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Friday, May 27, 2011

Fukushima Daiichi Update: Friday 5/27

There is not a lot of news coming out of Fukushima Daiichi at the moment, at least of any emergent nature.

Probably the most important news is that there is a water loss occurring from the waste treatment buildings into which contaminated water was being pumped from the reactor plant turbine buildings. TEPCO has identified some leak points, and where they'll try to stop leakage. TEPCO's illustration below, which is an overhead view, is fully self-explanatory. Click to enlarge.

Meanwhile, in plant-related news the injection rate at No. 3 plant is now adjusted to 2 cubic meters per hour through the fire extinguishing line and about 13.5 cubic meters per hour through the feed line. Temperatures are steady. Reportedly, TEPCO is beginning work at No. 2 plant to change the injection path for No. 2 over to the feed system from the fire extinguishing system. (Unit 1 is on the feed line, Unit 2 is on the fire extinguishing line, and Unit 3 is on both lines as noted.)

TEPCO sampled the air above the reactor buildings on the 24th using equipment held over the buildings by concrete pumper truck arms. Below, one of the trucks holding the sensor over No. 1 reactor building in a TEPCO press release photo.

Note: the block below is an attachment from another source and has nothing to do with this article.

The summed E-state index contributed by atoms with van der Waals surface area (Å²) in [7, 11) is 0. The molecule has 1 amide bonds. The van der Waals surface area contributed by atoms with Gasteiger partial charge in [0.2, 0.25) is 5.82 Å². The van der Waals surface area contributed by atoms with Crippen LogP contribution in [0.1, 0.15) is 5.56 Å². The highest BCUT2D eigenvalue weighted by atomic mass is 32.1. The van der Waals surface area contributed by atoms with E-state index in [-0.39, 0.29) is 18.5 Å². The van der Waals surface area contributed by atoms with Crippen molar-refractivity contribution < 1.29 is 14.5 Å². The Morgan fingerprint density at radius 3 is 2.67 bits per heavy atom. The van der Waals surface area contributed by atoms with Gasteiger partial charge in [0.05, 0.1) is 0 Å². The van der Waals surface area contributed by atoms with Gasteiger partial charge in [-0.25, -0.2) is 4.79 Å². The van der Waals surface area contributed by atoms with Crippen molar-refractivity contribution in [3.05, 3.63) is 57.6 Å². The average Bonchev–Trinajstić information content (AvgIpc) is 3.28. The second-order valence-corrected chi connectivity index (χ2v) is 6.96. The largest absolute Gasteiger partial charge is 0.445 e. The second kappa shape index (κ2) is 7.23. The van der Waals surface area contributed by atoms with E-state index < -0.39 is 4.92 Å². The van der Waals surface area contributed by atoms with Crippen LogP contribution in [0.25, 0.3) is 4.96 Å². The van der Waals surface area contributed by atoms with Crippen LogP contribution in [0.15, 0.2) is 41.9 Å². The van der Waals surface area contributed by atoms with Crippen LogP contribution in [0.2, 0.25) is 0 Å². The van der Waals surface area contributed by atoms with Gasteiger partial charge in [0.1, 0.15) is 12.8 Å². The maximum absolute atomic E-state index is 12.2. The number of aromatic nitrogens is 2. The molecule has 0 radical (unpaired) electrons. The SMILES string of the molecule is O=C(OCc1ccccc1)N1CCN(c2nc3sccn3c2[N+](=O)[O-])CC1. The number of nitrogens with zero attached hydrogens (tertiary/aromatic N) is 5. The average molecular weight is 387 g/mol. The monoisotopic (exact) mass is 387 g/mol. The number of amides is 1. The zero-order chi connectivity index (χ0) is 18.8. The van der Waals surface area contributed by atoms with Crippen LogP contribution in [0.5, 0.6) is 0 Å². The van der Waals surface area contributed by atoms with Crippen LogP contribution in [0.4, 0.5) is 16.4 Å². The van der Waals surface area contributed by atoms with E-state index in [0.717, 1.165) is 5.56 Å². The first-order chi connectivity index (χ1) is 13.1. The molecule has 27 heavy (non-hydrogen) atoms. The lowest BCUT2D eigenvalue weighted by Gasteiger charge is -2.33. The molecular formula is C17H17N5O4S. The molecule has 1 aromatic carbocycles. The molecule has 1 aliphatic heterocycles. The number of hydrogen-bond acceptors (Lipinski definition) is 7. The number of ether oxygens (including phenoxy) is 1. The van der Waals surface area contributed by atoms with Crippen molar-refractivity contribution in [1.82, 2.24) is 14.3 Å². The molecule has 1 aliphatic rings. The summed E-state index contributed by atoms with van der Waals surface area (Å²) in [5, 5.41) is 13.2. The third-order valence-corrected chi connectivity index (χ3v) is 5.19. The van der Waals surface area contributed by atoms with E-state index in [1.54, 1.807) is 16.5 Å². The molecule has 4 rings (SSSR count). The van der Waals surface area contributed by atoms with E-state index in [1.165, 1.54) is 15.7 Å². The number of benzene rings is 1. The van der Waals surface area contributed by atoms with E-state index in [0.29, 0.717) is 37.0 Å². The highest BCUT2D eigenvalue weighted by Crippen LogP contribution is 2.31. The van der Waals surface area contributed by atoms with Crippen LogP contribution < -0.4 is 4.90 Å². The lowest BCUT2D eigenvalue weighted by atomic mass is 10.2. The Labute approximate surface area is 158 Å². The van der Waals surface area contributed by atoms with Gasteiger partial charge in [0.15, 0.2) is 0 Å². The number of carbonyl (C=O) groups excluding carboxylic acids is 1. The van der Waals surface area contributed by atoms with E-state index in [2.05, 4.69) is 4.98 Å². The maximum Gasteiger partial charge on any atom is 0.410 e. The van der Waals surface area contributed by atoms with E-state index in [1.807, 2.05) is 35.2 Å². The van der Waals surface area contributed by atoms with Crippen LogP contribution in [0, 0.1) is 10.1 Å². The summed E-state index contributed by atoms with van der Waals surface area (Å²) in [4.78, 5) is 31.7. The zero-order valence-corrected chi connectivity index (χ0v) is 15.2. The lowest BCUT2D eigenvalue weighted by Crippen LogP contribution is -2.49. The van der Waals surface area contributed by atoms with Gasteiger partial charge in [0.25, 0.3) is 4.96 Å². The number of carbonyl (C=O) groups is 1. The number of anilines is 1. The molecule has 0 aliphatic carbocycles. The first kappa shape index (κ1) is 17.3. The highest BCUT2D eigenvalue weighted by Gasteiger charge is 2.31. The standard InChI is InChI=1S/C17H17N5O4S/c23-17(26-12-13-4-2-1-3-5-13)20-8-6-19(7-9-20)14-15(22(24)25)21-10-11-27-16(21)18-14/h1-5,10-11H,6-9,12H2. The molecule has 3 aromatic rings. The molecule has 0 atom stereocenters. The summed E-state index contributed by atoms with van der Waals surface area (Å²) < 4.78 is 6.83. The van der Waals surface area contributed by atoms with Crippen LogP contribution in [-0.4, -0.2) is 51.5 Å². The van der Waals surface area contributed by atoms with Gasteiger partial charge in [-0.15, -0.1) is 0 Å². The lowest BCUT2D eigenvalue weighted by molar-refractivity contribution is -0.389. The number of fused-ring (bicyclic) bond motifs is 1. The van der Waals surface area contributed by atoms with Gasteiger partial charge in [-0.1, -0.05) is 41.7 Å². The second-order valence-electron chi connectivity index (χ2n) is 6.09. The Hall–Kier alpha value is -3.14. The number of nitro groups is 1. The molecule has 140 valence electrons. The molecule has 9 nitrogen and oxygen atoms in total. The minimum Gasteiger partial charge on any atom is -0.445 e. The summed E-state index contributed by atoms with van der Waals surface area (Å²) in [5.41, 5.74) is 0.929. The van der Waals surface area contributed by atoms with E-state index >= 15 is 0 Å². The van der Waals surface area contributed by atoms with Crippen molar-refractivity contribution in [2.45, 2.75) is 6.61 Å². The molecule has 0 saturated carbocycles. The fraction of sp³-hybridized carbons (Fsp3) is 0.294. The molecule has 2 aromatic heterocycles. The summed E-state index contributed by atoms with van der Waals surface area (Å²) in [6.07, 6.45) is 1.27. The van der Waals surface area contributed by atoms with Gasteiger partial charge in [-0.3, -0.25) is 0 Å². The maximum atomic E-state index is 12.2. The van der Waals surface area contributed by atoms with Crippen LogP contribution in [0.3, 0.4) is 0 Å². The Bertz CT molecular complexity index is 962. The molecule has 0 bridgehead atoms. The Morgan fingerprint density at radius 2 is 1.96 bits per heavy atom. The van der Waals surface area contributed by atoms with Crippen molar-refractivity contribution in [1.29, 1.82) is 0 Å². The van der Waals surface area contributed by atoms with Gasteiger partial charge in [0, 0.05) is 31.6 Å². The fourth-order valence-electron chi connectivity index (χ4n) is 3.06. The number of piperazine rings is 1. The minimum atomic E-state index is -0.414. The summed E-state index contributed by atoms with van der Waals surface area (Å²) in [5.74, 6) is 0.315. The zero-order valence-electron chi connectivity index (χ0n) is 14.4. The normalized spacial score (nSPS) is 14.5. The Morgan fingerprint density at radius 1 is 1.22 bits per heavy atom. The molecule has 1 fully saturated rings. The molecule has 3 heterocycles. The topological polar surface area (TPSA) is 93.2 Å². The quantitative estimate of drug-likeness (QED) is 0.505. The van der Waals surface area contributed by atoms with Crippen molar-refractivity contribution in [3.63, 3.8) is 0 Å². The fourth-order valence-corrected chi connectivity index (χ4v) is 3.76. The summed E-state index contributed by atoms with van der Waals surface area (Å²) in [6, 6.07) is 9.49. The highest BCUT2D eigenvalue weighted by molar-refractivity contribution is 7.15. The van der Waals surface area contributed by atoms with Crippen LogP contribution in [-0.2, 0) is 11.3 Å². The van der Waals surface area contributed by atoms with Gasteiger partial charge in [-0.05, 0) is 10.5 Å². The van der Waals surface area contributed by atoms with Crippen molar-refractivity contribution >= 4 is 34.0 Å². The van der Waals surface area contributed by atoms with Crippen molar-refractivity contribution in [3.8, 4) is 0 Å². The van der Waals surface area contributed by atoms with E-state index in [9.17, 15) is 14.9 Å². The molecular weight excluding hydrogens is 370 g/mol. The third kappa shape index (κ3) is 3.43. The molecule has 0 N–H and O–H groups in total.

Below, another truck samples the air over the No. 4 reactor building in another TEPCO press release photo.

The IAEA has sent an inspection team to Fukushima Daiichi; the team toured practically the entire site, and will make a report to TEPCO on or about June 1st regarding its findings. Below, the group approaches No. 3 (left) and No. 4 (right) reactor buildings on the hillside that is immediately west of these structures. This photo blows up very large when clicked, but is worth seeing in full size and in high resolution.

Since we're updating a number of illustrations... We've talked about decay heat removal many many times on this blog, and talked about the need to remove heat for a long time after the reactors are shut down. (Long-term readers might remember my quote about how much heat the metal in a decommissioned US Navy submarine power plant gives off due to its irradiation.... THAT is how seriously we've covered decay heat on this blog.) Since we've been so thorough to this end on this blog, we'll finally show a new graph released as a press handout by TEPCO showing the decay heat output curves for plants No. 1, 2 and 3 at Fukushima Daiichi, seen below. This will give a good idea for readers who are new to this blog of how much heat even a shut down core is liberating long after shutdown.

8:40 PM Eastern Friday 5/27


  1. Maybe wistful thinking, but if the core elements keep belting out that much latent heat long after shutdown, why not just continue generating steam with it even after shutdown till the last therm unit is milked from it? Wouldn't it even be in a sense a "safer" situation since you're not dealing with an active reactor running at full bore? Is it more of an irradiated materials (vessel, pumps, etc) strength/integrity limiting longevity issue? (I mean, technically how long can you push a sub with its original reactor?) I'm no engineer, just wondering. Also, I'm not being flippant, but has TEPCO ever thought of enlisting the aid of those "ASIMO" android robots to go and do what the cute crawlers can't?

    James Greenidge

  2. Hi Will!

    Do you have any ideas why TEPCO did anonymize some of the names written on the overalls of the visitors? It's strange, some are clearly readable and other are 'whitened' out.